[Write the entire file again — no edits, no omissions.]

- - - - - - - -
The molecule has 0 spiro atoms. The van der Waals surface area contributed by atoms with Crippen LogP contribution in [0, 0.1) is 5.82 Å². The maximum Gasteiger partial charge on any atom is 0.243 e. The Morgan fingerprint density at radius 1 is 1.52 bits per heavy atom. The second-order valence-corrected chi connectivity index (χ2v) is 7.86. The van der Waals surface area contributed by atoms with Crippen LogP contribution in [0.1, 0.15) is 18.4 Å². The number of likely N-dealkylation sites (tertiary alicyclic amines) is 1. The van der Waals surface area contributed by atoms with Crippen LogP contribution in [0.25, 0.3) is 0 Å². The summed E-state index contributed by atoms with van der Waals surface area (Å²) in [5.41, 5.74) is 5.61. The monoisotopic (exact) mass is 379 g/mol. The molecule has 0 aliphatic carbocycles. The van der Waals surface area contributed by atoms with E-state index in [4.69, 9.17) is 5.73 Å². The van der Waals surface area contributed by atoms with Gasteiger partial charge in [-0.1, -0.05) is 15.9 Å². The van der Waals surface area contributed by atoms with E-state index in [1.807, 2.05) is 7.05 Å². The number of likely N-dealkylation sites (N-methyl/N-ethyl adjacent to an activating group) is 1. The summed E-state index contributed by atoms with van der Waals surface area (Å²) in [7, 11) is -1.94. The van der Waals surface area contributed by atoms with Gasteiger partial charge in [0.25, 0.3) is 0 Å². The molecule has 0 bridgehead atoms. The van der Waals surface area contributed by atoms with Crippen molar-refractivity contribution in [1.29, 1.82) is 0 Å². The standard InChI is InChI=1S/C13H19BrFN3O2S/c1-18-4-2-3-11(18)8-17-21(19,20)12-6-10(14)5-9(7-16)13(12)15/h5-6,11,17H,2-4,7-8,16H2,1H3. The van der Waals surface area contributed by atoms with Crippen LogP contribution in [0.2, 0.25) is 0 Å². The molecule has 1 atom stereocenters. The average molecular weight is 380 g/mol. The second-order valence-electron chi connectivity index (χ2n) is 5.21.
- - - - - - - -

The molecule has 0 spiro atoms. The van der Waals surface area contributed by atoms with Crippen LogP contribution in [0, 0.1) is 5.82 Å². The maximum Gasteiger partial charge on any atom is 0.243 e. The Morgan fingerprint density at radius 1 is 1.52 bits per heavy atom. The second-order valence-corrected chi connectivity index (χ2v) is 7.86. The van der Waals surface area contributed by atoms with Crippen LogP contribution in [0.1, 0.15) is 18.4 Å². The number of likely N-dealkylation sites (tertiary alicyclic amines) is 1. The van der Waals surface area contributed by atoms with Crippen LogP contribution in [0.25, 0.3) is 0 Å². The summed E-state index contributed by atoms with van der Waals surface area (Å²) in [5.41, 5.74) is 5.61. The monoisotopic (exact) mass is 379 g/mol. The molecule has 0 aliphatic carbocycles. The van der Waals surface area contributed by atoms with E-state index in [4.69, 9.17) is 5.73 Å². The van der Waals surface area contributed by atoms with Gasteiger partial charge in [-0.1, -0.05) is 15.9 Å². The van der Waals surface area contributed by atoms with E-state index in [1.807, 2.05) is 7.05 Å². The number of likely N-dealkylation sites (N-methyl/N-ethyl adjacent to an activating group) is 1. The summed E-state index contributed by atoms with van der Waals surface area (Å²) in [7, 11) is -1.94. The van der Waals surface area contributed by atoms with Gasteiger partial charge in [0.25, 0.3) is 0 Å². The molecule has 0 bridgehead atoms. The van der Waals surface area contributed by atoms with Crippen molar-refractivity contribution in [1.29, 1.82) is 0 Å². The standard InChI is InChI=1S/C13H19BrFN3O2S/c1-18-4-2-3-11(18)8-17-21(19,20)12-6-10(14)5-9(7-16)13(12)15/h5-6,11,17H,2-4,7-8,16H2,1H3. The van der Waals surface area contributed by atoms with Crippen LogP contribution in [0.2, 0.25) is 0 Å². The molecule has 1 atom stereocenters. The average molecular weight is 380 g/mol. The second-order valence-electron chi connectivity index (χ2n) is 5.21.